Semelparity—the life history featuring a single, massive bout of reproduction followed by death—has been traditionally considered as a discrete trait, and mathematical models that compare the intrinsic rates of increase between annual semelparity and perennial iteroparity are often used to explain why organisms have semelparous or iteroparous reproductive strategies. However, some authors have proposed that semelparity and iteroparity may represent different extremes along a continuum of possible modes of parity, rather than discrete alternatives.
In this thesis, I provide
experimental evidence for this “continuum” hypothesis by assessing the degree of variation in the simultaneity and uniformity of semelparous reproduction in the herbaceous monocarp Lobelia inflata (Campanulaceae). I report four points of interest: (1) that reproductive characters can strategically vary among offspring within a semelparous reproductive episode; (2) that phenotypically plastic responses to constrained reproduction cause variation in the “semelparousness” of a semelparous reproductive episode; (3) that L. inflata is capable of deferring reproductive effort to another season, and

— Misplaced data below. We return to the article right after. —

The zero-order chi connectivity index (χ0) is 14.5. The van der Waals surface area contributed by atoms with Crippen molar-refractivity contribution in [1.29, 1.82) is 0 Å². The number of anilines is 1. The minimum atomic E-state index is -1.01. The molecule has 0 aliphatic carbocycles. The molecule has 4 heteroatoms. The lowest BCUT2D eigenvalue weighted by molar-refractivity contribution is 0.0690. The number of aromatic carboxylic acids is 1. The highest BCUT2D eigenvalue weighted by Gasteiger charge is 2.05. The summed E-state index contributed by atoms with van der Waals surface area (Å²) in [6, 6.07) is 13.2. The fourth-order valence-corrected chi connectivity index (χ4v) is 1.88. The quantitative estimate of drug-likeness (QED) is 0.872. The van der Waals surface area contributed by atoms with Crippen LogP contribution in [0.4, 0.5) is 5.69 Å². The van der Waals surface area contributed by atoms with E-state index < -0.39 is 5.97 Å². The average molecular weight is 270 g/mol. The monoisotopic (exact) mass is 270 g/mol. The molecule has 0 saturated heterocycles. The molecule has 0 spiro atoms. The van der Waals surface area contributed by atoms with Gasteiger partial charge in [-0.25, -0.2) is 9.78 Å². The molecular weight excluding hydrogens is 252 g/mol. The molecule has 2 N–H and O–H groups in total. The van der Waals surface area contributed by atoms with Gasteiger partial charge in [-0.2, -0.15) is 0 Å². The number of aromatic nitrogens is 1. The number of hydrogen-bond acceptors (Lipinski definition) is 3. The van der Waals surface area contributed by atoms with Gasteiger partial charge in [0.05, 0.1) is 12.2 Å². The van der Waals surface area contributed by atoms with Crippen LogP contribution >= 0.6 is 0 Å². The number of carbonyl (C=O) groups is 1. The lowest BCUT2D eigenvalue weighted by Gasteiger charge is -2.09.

that this deferral is also phenotypically plastic; and (4) that the degree of genetic variation in a field population of L. inflata suggests non-random survival of ecotypes related to differences in parity. I conclude that the continuum hypothesis more accurately characterizes life history variation among semelparous organisms.